Amid this debacle – a miscarriage of justice spanning one decade – gun slinger Mark Trapani has steadily risen through the ranks of law enforcement. According to various Berkshire Eagle newspaper articles: In 2012 Trapani held the rank of Sergeant. On March 24, 2015 he was appointed to permanent full-time Lieutenant. On August 29, 2016 Trapani was promoted to Captain. So where is the motivation for Pittsfield law enforcement to act with honor and dignity?

Within the Pittsfield Massachusetts police department, malfeasance breeds reward!

Master of Puppets

Gullibility:  A failure of social intelligence in which a person is easily tricked or manipulated into a misguided course of action.

Credulity:  A readiness or willingness to believe or trust too readily, especially without proper or adequate evidence.

Classes of people especially vulnerable to gullibility and credulity include children, the elderly, those with developmental disabilities, and the entire Pittsfield Massachusetts Police Department. In children, gullibility and credulity are cute. In the elderly and developmentally disabled, gullibility and credulity are unfortunate facts of life. Within law enforcement, gullibility and credulity are deeply flawed character traits.

Pittsfield detectives are especially susceptible to impoverished thinking…swallowing information naively and completely without asking common sense questions regarding its reliability or factual basis. They have a marked tendency to become easily convinced by details that bear little validity, or even no validity at all, as long as the information fits into their irrational notions. Such counterfactual thinking not only makes them shortsighted, it renders them dangerous.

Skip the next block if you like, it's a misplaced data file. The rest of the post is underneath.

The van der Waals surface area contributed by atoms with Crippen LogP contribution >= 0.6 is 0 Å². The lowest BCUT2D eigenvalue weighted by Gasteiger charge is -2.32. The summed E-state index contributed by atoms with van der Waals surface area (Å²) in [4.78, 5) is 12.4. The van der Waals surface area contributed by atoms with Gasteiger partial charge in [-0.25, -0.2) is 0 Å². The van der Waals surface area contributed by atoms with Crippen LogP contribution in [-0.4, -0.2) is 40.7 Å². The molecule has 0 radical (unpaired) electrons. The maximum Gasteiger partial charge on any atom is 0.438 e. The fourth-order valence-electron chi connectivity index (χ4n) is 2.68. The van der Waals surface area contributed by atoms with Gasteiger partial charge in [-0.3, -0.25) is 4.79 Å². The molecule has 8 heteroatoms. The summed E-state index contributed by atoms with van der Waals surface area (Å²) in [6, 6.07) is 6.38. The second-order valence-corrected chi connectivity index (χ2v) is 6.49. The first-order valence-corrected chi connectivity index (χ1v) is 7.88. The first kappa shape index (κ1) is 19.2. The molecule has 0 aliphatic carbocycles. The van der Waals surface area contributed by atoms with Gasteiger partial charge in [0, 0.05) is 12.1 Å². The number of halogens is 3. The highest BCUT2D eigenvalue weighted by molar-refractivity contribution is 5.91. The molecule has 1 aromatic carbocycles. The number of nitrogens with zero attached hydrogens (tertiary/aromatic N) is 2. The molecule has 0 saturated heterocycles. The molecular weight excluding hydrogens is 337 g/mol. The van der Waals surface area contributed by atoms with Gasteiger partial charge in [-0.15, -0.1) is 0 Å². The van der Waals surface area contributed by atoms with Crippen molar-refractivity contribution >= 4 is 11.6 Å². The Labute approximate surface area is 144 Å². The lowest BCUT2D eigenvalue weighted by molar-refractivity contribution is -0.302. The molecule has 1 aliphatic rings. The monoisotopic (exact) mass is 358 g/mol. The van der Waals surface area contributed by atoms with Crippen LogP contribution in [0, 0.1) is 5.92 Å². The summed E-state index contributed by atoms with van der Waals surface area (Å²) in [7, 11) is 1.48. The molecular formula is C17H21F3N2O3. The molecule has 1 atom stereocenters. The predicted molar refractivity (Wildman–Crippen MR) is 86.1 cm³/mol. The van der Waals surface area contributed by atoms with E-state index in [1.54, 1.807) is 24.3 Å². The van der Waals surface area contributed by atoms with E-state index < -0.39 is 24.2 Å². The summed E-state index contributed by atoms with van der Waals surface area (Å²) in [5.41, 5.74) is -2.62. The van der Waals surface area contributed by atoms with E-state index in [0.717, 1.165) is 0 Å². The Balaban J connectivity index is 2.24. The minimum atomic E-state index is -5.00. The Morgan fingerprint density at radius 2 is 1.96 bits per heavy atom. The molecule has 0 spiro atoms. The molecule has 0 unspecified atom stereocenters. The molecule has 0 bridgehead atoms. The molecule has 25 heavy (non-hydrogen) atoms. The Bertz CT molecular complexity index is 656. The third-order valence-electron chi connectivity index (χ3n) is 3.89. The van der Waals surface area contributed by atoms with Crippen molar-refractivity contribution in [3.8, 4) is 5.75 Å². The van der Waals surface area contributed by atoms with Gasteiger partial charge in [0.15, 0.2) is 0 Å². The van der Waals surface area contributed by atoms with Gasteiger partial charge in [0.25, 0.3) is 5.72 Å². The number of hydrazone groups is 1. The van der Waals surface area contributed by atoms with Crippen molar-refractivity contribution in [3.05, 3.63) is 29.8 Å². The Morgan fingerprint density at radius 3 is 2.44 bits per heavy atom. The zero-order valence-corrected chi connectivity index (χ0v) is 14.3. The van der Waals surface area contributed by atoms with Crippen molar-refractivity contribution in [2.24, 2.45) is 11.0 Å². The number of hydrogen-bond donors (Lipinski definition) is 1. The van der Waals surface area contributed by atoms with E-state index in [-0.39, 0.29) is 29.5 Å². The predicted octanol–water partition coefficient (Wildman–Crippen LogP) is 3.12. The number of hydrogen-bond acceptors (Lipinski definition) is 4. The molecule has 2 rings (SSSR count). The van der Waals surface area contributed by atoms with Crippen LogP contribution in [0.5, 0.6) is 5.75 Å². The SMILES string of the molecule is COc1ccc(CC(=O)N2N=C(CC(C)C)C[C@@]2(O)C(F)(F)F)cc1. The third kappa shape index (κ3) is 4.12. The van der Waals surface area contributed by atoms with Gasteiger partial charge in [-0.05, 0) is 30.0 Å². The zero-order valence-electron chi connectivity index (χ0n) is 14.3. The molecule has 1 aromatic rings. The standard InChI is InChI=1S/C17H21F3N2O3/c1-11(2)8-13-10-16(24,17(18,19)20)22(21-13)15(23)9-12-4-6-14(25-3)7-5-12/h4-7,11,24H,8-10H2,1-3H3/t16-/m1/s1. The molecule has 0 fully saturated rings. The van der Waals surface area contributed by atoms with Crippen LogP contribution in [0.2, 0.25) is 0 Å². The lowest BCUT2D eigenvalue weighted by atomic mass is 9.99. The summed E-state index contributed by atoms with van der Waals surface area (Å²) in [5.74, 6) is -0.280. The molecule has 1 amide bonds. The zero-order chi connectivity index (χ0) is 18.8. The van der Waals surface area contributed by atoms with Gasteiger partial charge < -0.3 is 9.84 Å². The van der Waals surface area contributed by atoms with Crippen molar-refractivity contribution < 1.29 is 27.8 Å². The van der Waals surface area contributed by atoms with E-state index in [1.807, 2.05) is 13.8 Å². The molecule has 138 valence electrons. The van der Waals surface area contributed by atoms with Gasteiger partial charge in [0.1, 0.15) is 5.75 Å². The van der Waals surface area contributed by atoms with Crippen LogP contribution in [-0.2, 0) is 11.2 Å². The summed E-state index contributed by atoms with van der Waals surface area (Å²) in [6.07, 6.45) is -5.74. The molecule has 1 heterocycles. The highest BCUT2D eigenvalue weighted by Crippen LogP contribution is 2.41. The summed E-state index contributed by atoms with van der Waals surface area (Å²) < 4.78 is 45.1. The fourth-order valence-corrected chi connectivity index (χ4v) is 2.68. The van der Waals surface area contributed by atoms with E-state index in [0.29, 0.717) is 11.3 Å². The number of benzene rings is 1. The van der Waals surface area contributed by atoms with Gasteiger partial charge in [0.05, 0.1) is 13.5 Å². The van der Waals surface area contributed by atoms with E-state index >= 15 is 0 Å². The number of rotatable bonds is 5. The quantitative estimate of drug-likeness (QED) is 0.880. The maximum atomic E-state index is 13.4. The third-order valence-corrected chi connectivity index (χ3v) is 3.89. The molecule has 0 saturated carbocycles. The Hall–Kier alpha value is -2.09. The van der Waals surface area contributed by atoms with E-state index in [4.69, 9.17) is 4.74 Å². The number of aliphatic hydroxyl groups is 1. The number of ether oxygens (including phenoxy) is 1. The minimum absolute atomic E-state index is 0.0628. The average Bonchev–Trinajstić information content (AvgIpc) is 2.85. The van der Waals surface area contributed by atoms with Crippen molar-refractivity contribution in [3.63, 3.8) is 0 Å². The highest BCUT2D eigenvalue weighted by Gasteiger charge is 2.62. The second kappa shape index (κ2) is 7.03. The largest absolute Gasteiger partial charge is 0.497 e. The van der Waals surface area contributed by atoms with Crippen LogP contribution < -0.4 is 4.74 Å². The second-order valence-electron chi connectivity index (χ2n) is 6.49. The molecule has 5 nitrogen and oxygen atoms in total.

I fell victim to the gullibility and credulity of Pittsfield detectives firsthand by way of a convicted felon who manipulated them like a puppet master.  Marrionettes dancing on strings, the sleuths mindlessly followed a trail of bread crumbs, oblivious that they were being played. The felon to whom I’m referring – a man who served over a decade in prison for robbing homes in Pittsfield and surrounding towns – duped detectives into arresting me in regard to incidents that were later proven to have never occurred.  Imagine, a gaggle of law enforcement idiots, drooling over fabricated evidence and facts strategically spoon fed by of all people a career criminal. Your tax dollars at work!

The fiasco began when I had the ex convict picked up by Pittsfield police and held for questioning. He’d been terrorizing a female friend of mine for months while detectives sat around with their thumbs in their butts, ignoring her repeated pleas for police intervention. (Read my April 19, 2016 blog post titled Wrong Priorities).  During their half-hearted interrogation detectives managed to divulge my name and address.  The felon was then released, no legal charges pending.

As the felon nonchalantly strolled from the police station, armed with my identity, he formulated a plan to seek retribution.

The rest is history…

Google Thy Name

Google the name William F. Thornton III and you’ll find very disturbing information. The Pittsfield Massachusetts Police Department knows this information isn’t true but that doesn’t seem to matter. Berkshire superior court judge Daniel Ford knows this information isn’t true but that doesn’t seem to matter. What matters is that my story remains secret. What matters is that sordid details remain concealed from the public.